Assisted Living More Expensive than Living on a Cruise Ship

Cheaper to Retire on a Cruise Ship vs. Live in Asssisted Living

A recent USA Today article found that it would be cheaper for seniors to live full-time on a cruise ship versus pay to live an Assisted Living Facility. Sounds crazy right? Well, the investigation proves that skyrocketing cost of assisted living is a growing problem for America’s aging baby boomers.

Costs of Living in Assisted Living vs. Cost of Living on a Cruise Ship

The average cost to live in an assisted living facility, without any additional care needs, is approximately $42,000 a year.

The average cost to live on a cruise ship, including senior discounts, is approximately $37,000 a year.

Both options provide included food preparation, housekeeping and supervision by staff. Arguably, the food and entertainment will be better on the cruise ship than the ALF. So long as doctor visits can be strategically scheduled when the ship is in port, seniors without significant medical needs can easily opt out of assisted living and instead, live on a cruise ship. Not only does this make financial sense, but it will improve the senior’s quality of life. Year-round residents of cruise ships report much higher satisfaction levels when compared to ALF residents.

The Hidden Costs of Residing in an Assisted Living Facility

Why is Assisted Living so Expensive?!

Chances are, your insurer will pay a portion of your ALF bill. This allows facilities to charge high room and board fees and split the bill among multiple payers. Additionally, most assisted living facilities have different levels of care for residents. A completely independent resident may be a ‘Level 1’ and only require meals and housekeeping. A higher acuity resident may be a ‘Level 3’ who requires assistance to prevent facility falls and medication mistakes.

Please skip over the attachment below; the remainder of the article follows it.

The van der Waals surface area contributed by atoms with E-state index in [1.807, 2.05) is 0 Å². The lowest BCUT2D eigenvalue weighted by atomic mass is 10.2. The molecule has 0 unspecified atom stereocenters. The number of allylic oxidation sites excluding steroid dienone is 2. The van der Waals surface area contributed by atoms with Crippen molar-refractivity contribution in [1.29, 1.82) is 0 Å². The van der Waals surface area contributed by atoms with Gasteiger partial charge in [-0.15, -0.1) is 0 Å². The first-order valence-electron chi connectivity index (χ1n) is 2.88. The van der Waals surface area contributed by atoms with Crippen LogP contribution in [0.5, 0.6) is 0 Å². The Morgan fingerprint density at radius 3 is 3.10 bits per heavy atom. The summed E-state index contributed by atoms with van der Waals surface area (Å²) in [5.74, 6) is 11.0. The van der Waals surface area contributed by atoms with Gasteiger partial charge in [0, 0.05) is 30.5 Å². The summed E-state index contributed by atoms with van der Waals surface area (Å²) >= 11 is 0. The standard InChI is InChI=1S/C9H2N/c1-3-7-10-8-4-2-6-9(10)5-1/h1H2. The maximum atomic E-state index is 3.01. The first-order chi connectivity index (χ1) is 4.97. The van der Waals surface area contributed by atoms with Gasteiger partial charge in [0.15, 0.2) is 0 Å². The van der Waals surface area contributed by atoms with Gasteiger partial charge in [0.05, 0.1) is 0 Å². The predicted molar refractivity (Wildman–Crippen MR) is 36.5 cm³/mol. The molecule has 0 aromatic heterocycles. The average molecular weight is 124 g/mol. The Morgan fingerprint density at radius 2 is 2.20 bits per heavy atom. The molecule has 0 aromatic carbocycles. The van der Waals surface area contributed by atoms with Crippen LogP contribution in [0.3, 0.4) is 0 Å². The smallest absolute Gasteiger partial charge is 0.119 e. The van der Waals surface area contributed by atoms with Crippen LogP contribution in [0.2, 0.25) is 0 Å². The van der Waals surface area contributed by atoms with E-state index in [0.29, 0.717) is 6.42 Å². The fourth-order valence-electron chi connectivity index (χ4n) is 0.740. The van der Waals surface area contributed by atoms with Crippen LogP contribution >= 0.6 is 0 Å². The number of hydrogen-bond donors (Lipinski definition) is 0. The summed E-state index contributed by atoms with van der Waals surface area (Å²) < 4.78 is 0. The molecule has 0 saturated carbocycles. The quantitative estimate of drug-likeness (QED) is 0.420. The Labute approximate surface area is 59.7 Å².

In our experience as assisted living facility negligence lawyers, we have discovered that facilities make 3-5 times the reimbursement on Level 3 residents when compared to Level 1 residents. So if a facility only has 100 beds, management is strongly encouraged to raise the level of care for each resident to increase profits. Usually, management’s bonus and incentives are directly tied to facility profitability. In a 100 bed A.L.F., 100 Level 1 residents may bring in $30,000/night while 100 Level 3 residents can bring in $150,000/night.

Is Cruise Ship Living Possible for Seniors Headed into an Assisted Living Facility?

The ultimate determination is the senior’s health status. Do they just need some help with meals, cleaning and socialization? If so, the cruise ship option is likely better than an ALF.  If the person takes multiple medications, is at risk for falls, has dementia or some other underlying condition, it is probably safer to have him/her inside a licensed assisted living facility. This is a decision you need to make in conjunction with your doctor.

Finding the Right Assisted Living Facility for Seniors in Need of Extra Care

High risk patients are simply not candidates for cruise ship living. As a result, an assisted living facility may be the only option. When searching for facilities, visit each one and get to know the staff. Read their reviews online and search your state’s department of health to see how the facility did with past inspections. You can always take week-long cruises as needed.


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